Last edited: Apr 29, 2013
  28. Cherub721

    Cherub721 YEAH!

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    Well, the other poster who answered you has the idea, though I would put it more delicately.

    Oh wow. I always thought they just didn't send a third team.

    IMO, their 1993 programs and skating were far more mature. I just think the 94 FD stood out so well in comparison to the other two FDs, being faster, trickier, fresher (T&D had recycled some moves)... they had reasons to mark them down (separations etc) too, but overall, it was probably some combination of a weak year, technique, and political considerations.
     
  29. VIETgrlTerifa

    VIETgrlTerifa Well-Known Member

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    I remember showing my sister the top 3 1994 Dance teams and asking her who she liked the best without telling her who actually won. This was after I had explained the backstory behind Oksana Grishuk v. Zhulin and Maya Usova. Before I showed her the videos, she did not want Oksana Grishuk to win at all (even though I asked her why she didn't have as much animosity against Zhulin, and she said she did, but I noticed the difference in tone. This was possibly due to Maya Usova was the jilted wife and my sister didn't want to see her suffer). She also liked the story behind Torvill/Dean's comeback. However, after viewing all three, she grudgingly said that she thought Grishuk/Platov were way better than both U/Z and T/D. I guess the judges could've been in the same boat.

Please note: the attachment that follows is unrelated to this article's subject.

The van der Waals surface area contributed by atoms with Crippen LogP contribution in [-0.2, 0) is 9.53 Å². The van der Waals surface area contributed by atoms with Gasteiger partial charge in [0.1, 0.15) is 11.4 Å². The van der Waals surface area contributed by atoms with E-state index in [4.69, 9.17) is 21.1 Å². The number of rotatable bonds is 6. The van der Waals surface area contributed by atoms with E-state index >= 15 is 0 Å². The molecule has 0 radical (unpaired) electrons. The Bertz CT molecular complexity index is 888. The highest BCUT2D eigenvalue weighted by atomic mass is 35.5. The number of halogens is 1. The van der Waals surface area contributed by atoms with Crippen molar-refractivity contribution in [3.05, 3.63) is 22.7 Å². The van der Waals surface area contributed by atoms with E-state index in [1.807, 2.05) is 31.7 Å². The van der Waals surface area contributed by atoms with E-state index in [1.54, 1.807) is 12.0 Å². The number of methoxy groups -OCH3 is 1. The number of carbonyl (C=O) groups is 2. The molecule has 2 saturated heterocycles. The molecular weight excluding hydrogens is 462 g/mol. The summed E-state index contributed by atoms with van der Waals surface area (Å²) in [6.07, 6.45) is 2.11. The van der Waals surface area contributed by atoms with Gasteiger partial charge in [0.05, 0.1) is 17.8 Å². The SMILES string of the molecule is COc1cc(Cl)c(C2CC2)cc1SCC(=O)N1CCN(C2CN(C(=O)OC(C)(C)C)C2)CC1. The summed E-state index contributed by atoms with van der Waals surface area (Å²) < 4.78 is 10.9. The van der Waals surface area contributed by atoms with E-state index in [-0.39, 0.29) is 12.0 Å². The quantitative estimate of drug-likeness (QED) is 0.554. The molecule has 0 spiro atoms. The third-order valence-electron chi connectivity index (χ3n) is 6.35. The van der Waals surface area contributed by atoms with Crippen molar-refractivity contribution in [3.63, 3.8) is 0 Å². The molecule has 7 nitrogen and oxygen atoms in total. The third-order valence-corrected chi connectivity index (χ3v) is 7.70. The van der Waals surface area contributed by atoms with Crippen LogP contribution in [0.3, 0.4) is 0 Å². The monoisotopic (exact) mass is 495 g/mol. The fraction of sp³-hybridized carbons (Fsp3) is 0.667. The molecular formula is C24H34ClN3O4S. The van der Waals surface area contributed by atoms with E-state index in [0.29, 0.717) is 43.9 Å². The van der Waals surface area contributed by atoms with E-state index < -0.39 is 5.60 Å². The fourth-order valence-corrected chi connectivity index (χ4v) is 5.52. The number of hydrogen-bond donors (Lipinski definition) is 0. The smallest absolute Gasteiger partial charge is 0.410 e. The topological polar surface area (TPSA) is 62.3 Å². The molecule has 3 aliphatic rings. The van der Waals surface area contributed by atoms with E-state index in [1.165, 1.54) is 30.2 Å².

30. gk_891

    gk_891 Active Member

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    One thing about Grishuk & Platov in 93-94 was that they showed up to the European Chps looking extremely fit and ready to compete. I remember British commentators were saying how fantastic they looked in practice and I'm sure judges were at those practices. And although their material that year was technically inferior to their programs in prior years, they looked really youthful, exuberant, and jazzy. Usova & Zhulin came up with material that was not well suited to them but I will say that their content greatly improved that year. That was probably the biggest reason why their speed and flow really seemed to cut down as they looked much slower relative to previous years. That was my biggest problem with both U/Z and T/D that year, their free dances made them look almost geriatric. That being said, i also had major issues with Grishuk & Platov's programs that year too. Their compulsories looked better than ever but the rhumba was dance that was not well suited to them and although their FD had moments of brilliance, those moments were not weaved together very well as there were too many open spots in the choreography. That's probably my biggest problem with Linichuk's choreography as she tends to emphasize parts or segments rather than the whole.